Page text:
Advertisement
YOU ARE HERE: LAT HomeCollections

WITH AN EYE ON . . . : The life and times of Daryl Mitchell help make 'Larroquette' go 'round

October 30, 1994|N.F. MENDOZA | TIMES STAFF WRITER

Daryl (Chill) Mitchell of NBC's "The John Larroquette Show" has found that his own life translates well on screen.

In 1989, when Mitchell was working as a musician and deejay, he met Reginald and Warren Hudlin, brothers in search of a movie concept for rappers Kid N' Play.

"I talked to them about how a group of us got together, played music and rapped at parties," Mitchell recalls, on a break from "Larroquette." "And they decided that's what their movie should be about." The Hudlins' movie evolved into 1990's successful "House Party" (Reginald directed and Warren produced).

On the set of "Larroquette," where he plays angry lunch-counter vendor Dexter, more of Mitchell's stories about his past have found their way into the series' scripts.

"I can say, 'This stuff happened to me, but it was like this . . . ' and they'll put it in," he says. "You can write it, but if you can't feel it or relate to it, you won't really know it. But when I can talk about my life and it gets in, it works good."

Despite what he calls a "rough" childhood growing up in Long Island, Mitchell says he's never as angry as Dexter. "For me, when things got negative, I fought back in a positive way. Dexter's anger is a cop-out, a way to pass the buck, blame someone else. No one's forcing him to stay there. He controls his destiny. But I think he's gonna start maturing and growing."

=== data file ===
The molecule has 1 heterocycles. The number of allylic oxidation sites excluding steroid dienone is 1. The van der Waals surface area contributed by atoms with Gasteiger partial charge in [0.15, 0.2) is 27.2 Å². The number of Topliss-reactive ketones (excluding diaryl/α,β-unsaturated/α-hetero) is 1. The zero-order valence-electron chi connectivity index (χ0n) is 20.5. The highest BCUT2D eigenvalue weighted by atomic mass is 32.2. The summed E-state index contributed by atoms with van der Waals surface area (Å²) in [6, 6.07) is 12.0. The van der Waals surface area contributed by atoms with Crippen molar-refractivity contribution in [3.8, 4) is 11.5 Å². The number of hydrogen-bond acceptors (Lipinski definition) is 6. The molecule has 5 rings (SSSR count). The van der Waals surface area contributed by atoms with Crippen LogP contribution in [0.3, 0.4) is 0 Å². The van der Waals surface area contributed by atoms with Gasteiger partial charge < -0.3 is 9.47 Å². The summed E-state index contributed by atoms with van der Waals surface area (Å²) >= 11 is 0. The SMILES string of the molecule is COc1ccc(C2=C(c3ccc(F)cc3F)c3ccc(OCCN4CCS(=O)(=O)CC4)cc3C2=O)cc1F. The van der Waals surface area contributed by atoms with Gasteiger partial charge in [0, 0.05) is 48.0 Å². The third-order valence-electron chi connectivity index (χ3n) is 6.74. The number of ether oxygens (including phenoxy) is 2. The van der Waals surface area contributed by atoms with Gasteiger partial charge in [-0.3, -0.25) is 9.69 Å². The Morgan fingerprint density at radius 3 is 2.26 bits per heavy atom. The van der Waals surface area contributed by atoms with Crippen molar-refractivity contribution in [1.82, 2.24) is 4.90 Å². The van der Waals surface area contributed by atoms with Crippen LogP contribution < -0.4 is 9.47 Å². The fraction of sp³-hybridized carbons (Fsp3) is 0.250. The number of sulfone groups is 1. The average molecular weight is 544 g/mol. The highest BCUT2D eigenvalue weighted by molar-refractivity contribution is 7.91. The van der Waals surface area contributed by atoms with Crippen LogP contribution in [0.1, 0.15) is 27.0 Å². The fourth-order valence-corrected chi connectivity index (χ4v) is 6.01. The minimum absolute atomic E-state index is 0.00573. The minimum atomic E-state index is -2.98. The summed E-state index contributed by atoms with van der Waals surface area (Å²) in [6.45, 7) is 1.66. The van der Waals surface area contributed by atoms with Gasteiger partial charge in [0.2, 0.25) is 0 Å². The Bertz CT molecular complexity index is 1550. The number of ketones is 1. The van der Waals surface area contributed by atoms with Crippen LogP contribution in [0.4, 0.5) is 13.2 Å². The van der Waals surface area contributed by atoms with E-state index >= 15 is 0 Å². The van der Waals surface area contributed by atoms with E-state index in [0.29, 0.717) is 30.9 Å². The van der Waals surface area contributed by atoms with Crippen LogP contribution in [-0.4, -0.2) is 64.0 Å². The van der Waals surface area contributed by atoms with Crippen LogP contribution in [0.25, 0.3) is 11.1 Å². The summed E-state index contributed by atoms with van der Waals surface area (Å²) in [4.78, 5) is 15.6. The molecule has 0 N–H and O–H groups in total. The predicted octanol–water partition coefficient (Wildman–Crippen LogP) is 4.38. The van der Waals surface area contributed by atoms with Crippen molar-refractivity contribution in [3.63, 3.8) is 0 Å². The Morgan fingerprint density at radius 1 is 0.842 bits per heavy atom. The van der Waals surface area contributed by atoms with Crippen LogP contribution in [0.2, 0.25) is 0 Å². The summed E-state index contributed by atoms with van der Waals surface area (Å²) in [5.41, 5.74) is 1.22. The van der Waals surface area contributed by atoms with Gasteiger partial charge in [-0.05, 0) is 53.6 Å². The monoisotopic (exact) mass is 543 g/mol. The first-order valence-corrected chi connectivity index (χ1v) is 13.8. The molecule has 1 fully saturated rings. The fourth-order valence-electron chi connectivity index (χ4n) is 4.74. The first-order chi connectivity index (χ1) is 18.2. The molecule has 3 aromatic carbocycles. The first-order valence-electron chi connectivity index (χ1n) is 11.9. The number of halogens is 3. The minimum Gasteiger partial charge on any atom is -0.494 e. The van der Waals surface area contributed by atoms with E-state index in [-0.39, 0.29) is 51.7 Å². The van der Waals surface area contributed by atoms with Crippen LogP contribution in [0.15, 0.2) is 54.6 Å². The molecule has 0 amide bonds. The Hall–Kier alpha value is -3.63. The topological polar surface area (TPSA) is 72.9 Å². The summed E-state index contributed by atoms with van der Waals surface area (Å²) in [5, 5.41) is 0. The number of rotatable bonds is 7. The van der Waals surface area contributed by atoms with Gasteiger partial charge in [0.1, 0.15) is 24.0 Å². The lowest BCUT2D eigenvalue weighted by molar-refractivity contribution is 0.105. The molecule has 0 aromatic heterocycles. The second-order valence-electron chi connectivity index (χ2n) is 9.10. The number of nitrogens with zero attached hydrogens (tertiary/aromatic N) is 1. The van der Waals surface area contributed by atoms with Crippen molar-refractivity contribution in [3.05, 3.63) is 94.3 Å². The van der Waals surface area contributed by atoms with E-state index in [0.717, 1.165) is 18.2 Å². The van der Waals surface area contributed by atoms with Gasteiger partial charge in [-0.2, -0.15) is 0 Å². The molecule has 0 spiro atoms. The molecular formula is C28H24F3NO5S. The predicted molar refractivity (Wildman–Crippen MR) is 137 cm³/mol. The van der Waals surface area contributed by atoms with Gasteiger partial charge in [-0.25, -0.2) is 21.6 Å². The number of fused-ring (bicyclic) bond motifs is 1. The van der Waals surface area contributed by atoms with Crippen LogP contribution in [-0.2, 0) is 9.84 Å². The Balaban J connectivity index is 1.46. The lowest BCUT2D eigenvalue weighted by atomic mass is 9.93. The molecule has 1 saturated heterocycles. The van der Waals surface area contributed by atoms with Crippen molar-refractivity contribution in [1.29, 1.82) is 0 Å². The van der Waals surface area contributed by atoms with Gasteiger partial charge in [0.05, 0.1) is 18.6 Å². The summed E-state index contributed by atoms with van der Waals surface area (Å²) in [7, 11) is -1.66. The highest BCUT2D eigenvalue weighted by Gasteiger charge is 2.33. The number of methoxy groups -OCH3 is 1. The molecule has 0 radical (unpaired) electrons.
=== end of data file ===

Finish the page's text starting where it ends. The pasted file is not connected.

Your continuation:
Growing up, Mitchell was grateful to rest on the laurels of his three older brothers' tough reputations. "It was a rough time. I have five siblings, but my father had a total of 14 kids, and at one time we all lived together."

He searched for activities outside the home: "Where I grew up, we didn't have Little League or football, or anything like that. Rap is the Little League of the ghetto."

Mitchell's interest in hip-hop grew when his friends got together to rap. "We had the hip-hop thing," he explains. Acknowledging it sounds like the old '40s "Let's put on a show" movie mentality, he explains: "We got a crew together of 20 kids who pitch in and buy equipment, form a crew, do parties and rap in people's back yards."

That crew evolved into the three-man rap groove group Groove B. Chill, which eventually put out two records. While the group no longer performs as an act, they produce music together. Currently, Mitchell is producing three other acts: a solo R&B artist, a "girl group" and a rap artist.

His own music remains constant and he'll soon return to it as a solo performer. "I've been reluctant," he says. "First, my acting career took off, and second, rap music took a turn into a gangster profile and that's not me. I listen to it, there's something to be said there, but it's not me. It would be like me trying to do ... salsa!"

He likes to listen to what he doesn't perform: "I even listen to opera. I don't know a word they're saying, but I like the way it sounds."

Mitchell says he'll patiently wait until his own melodic rap style comes back: "Everything has its time. Once it goes back to my flavor, then it's my time again."

It's certainly his time on television, says "Larroquette" creator and executive producer Don Reo. "He's a natural and one of my favorite actors in the whole world. He has this ability to take what we write and make it real and believable and honest. And he's a really nice person to work with," Reo says.

Next week, Mitchell appears in the Hudlins' "Cosmic Slop" on HBO. "It's crazy," he says of the show, "like 'Twilight Zone,' but really out there."

And next month he begins shooting the feature "Quiet Time in Hollywood," about a youth's tough time growing up on the streets of Hollywood. Alluding to his own youth, he says, "Ah, it's all the same, what's happening in Hollywood is happening everywhere. It happens in New York, South Carolina, all over."

"The John Larroquette Show" airs Tuesdays at 9:30 p.m. on NBC. "Cosmic Slop" airs Nov. 8 at 10 p.m. on HBO.

Advertisement
Los Angeles Times Articles
|
|
|